The medical community in Northern Virginia is doing its part to help students address and knock down obstacles that are preventing them from regularly attending school.
Both Inova Kellar Center in Fairfax and Dominion Hospital—with campuses in Falls Church and Chantilly—offer programs designed to pinpoint the reasons a student is refusing to attend school and put in place supports to treat the problem.
Dominion Hospital just recently launched its school refusal program, called CHOICES. Michael Repie, senior director of Dominion’s clinical services, said the behavioral health hospital began hearing from more and more parents struggling to convince their kids to attend school. They referred some students to Jonathan Dalton, a psychologist at the Center for Anxiety and Behavioral Change in Rockville, MD, but his waiting list grew longer until he had to refer families to clinics outside of the region.
“We saw there was a real need in this area for exposure therapy and school refusal treatment,” Repie said.
Dominion’s school refusal program will work with teens 13 to 17 years old and their parents to help understand the problem at its root and develop interventions to transition students back into the classroom.
Therapist Jessie Patton, Dominion’s clinical team lead, said one out of five teens will refuse to go to school at one point. “That’s a significant percentage,” she said. “We see this issue where kids are not going to school consistently because they’re anxious or fearful of things that are going on at school, whether it’s peer interactions or academic expectations.”
“We’ll use assessments to nail down the reason they’re refusing school,” Repie added. “Are they trying to escape bullying, math class, a particular teacher, aversive social situations? Or maybe they have social phobia, hypersensitivity to judgment from peers or teachers? Or are they pursuing rewards outside of school, like more attention from parents or video games or binge-watching TV?”
The program is offered from 9 a.m. to 3 p.m. Monday through Friday for six to eight weeks. The goal toward the end of the program is to transition the student to outpatient programs for ongoing support as they return to school. Parents are required to attend two sessions a week to learn how to support their child, how to manage their child’s behaviors, and how to recognize and discontinue incentives for their child to stay home from school.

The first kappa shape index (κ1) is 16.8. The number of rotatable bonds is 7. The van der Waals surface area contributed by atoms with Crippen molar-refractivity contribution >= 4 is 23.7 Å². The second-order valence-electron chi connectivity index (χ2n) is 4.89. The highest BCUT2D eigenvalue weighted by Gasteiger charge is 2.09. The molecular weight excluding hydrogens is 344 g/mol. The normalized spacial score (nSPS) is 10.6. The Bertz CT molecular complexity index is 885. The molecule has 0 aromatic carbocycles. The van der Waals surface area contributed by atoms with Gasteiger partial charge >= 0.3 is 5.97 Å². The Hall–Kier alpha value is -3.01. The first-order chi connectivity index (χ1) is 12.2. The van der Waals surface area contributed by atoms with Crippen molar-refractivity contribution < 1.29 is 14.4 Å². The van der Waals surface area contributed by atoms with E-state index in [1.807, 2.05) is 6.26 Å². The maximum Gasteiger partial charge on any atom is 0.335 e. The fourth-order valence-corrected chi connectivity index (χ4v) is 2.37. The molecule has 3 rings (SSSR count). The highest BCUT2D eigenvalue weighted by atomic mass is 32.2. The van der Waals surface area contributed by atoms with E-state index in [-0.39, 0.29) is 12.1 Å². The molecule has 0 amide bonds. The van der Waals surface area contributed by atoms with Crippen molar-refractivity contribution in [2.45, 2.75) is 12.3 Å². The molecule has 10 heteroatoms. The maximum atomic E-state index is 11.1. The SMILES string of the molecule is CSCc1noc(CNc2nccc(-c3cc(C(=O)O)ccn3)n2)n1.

“The good news is school refusal is treatable,” Repie said. “If we’re able to identify what Dr. Dalton refers to as ‘the allergy,’ and create exposure therapies, it’s a highly treatable condition.”
Dalton will also be the keynote speaker at Loudoun County Public Schools’ Navigating the Path to Student Wellness Conference, planned for 8 a.m.-12:30 p.m. Saturday, Oct. 13. His talk is called “Anxiety of Our Youth: What to Know and How to Help.”
Inova Kellar Center also sees school refusal patients through its Partial Hospitalization Program. Rick Leichtweis, the center’s senior director, said his team works with adolescents and their families around the issues preventing successful school experiences and coordinates with the schools a transition back into the classroom while the child is still in treatment.
“Those students then step down to an Intensive Outpatient Program,” he said, “which is after school, that allows us to continue to monitor and address the issues of anxiety and/or depression that have interfered with their ability to access an appropriate educational experience.”
Dominion Hospital plans to launch its program in November out of its main campus in Falls Church and later expand it to its Chantilly campus, at 14501 George Carter Way in January. Repie said the price of the program depends on a family’s insurance plan. For more information or to schedule an assessment, call 703-538-2872 or go to dominionhospital.com.